Happy Anniversary

My grandparents exchanged these rings seventy-five years ago today.

Grandpa had just been discharged from the Navy after six crucial years of service. With his customary decisiveness, he called up Grandma and asked her to marry him. Three days later, she did. They had met in 1943, when a war bonds tour took him to the factory where she installed instrument panels on B-24 bombers. Grandpa had been picked for the tour because he had survived the sinking of his ship in the Pacific, but probably also because of his swagger; and he must have figured he had nothing more to lose because he told Grandma he liked the color of her lipstick and asked her on a date.

They exchanged letters for the rest of the war, sometimes waiting months to receive a bundle of censored mail. I don’t know what was in those letters, but I doubt it was much more than pleasantries. Still, neither hesitated when it came to promising their lives to each other. Grandma got married in a yellow suit and a pair of borrowed nylons. Grandpa wore his uniform, although the jaunty angle of his “cover” might not have met regulations.

Their marriage lasted until his death, more than 64 years later. Grandpa worked with boundless energy as a barber, a rural mail carrier, a volunteer firefighter, a little league coach, and whatever else anybody needed him to do. Grandma took pride in setting a bountiful table for anyone who happened by, with all the lovely goodness that she had never enjoyed in her youth. Their home was full of tchotchkes and warmth, and any passerby was welcome.

I used to love spending the night at their house. Grandma could make food appear out of nowhere, and Grandpa would tell stories about the war. Looking back I realize there was a lot he didn’t tell us, and he would always turn jovial before the story came around to something that hurt. He loved to tease Grandma too, but he always gave her a kiss when they said good night.

There weren’t a lot of books at their house. Both had grown up hungry during the Great Depression, and barely finished high school. For them reading was a struggle and a necessity, not a pleasure. Grandpa did read the local paper, and he had a whole cupboard full of books about the war, with every mention of every ship he was ever on carefully circled in pen. His lack of prospects and family support after graduation was why he had joined the Navy in 1939. But education mattered to my grandparents. They were proud of every spelling bee, every report card, every honor roll. They gave to my parents and my brother and me the support that they had never had growing up.

They loved the arts too. If a school or a church was putting on some kind of program, my grandparents would be there: half an hour early and wearing their Sunday best. They didn’t really distinguish between Paganini and the Andrews Sisters: “That’s good music,” they would say. And they knew that work went into it, as with anything worth doing. Grandpa was a stickler for regular practice, but he was always delighted with whatever discordant pieces I played for him.

Every year on this day, Grandpa would get up early (the man always woke at 4:00; he always rolled his clothes too, as sailors do at sea) and he would go out to buy a dozen doughnuts for breakfast. He would make coffee in the microwave and he and Grandma would each have a doughnut for breakfast. The rest would be on hand for anybody who might stop by. And they were so genial that someone always did.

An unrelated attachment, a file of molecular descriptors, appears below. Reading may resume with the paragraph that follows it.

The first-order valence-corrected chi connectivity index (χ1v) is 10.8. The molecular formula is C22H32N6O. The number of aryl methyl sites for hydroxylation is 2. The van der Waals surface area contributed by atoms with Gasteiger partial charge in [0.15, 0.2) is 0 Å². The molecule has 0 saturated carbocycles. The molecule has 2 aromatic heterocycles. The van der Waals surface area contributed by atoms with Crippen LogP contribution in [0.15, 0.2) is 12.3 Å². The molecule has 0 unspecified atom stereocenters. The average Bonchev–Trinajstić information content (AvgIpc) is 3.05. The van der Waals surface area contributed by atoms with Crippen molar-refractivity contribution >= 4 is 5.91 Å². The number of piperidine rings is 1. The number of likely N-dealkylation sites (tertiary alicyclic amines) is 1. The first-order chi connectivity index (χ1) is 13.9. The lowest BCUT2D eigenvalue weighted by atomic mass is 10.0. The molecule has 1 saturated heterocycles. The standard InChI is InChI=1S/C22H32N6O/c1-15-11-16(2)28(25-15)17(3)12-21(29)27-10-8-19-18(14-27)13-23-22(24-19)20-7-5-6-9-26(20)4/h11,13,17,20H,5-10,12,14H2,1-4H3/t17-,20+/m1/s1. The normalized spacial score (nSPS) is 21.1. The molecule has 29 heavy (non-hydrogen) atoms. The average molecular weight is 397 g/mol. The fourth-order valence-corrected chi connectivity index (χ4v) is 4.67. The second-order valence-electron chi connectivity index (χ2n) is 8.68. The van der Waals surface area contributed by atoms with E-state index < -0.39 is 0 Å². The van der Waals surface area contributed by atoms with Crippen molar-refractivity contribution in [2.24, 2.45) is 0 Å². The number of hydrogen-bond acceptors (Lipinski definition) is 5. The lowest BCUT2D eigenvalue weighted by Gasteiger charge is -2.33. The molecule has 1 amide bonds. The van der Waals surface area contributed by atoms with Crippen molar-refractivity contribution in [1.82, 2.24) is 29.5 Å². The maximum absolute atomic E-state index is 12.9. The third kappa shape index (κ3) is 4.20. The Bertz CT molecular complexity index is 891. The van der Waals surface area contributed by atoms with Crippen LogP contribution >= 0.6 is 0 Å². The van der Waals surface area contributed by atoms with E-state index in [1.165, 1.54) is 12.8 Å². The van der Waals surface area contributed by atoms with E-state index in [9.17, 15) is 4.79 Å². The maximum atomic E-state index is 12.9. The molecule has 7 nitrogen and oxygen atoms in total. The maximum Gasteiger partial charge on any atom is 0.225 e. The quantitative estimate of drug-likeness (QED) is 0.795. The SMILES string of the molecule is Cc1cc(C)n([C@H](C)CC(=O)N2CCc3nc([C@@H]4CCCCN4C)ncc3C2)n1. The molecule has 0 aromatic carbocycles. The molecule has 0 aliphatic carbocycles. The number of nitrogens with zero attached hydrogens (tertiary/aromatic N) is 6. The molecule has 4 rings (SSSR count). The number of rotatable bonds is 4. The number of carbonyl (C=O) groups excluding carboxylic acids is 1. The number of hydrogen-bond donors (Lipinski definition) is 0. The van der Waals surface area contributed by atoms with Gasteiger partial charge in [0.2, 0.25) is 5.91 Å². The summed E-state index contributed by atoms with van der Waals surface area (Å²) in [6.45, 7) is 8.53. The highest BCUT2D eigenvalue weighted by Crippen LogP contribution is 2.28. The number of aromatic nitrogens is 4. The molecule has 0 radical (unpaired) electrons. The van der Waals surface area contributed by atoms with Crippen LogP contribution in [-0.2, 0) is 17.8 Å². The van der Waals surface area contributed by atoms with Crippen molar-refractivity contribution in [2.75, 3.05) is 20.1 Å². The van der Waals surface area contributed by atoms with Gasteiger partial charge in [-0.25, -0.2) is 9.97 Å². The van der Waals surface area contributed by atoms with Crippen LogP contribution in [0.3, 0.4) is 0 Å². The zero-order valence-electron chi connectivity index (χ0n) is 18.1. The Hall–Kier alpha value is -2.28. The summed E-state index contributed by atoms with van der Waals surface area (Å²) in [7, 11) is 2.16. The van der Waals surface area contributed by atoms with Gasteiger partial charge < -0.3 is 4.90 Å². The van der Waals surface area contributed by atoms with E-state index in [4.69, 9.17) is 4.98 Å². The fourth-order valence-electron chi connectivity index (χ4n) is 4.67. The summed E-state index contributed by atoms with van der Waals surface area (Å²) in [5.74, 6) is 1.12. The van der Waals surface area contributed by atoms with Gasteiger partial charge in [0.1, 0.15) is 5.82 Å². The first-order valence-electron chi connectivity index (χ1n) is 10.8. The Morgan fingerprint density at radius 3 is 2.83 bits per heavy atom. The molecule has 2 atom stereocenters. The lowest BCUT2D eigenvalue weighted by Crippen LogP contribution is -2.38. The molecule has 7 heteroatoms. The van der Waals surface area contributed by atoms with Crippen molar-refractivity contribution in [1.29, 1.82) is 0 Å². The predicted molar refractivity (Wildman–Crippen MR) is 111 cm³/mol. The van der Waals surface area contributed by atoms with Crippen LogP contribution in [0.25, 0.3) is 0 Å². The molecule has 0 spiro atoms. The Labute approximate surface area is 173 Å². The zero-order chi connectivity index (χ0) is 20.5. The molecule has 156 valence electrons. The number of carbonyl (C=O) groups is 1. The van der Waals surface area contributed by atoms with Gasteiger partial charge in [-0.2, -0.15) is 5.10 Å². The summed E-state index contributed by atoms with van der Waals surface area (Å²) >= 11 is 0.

There is so much I could say about my grandparents on this 75th anniversary of their wedding. I wish that my children could have known that crowded little house that smelled of gravy and mothballs, and the two plain and generous people who made it a home. I wish that my grandparents could have known all of my children; they would have spoiled and adored them, just as they did me.

But that cannot be, and time in this world cannot be overlapped in the way we might desire. Still, when I consider my own influences in the making of a family and a home, the legacy of my grandparents looms large. I know that my own family feels that security and affection that my grandparents gave to me. Every time they sit down to a hot meal with a pretty cloth on the table, every time they ask for a story, every time they sigh and practice that tricky song one more time, every time they make a mistake but know they are still fiercely loved, they are a part of that adventure my grandparents began 75 years ago.

Happy Anniversary, Grandma and Grandpa. You began with so little, and built so much. You put up with each other and kept your promises. You had little more than kindness, determination, and the belief that everybody deserved a chance. You gave me that chance, and showed me what a loving home is like. I pray for you both, and for the marriage that continues to give so much life.

We love you.

Week of Wishlists 2020: Books for Grown-ups

Our week is at an end, and I hope that you have discovered some beautiful new books to enchant the children in your life. If purchasing is not in your budget, most of these books should be available in your library system. The important thing is that children have constant access to a variety of excellent books.

But what about you? You cannot give what you do not have, and in order to form children for a life of wisdom and holiness you must be formed thus yourself. It is all too easy to neglect your own needs, but here are three titles that will, I pray, refresh you for the tasks ahead.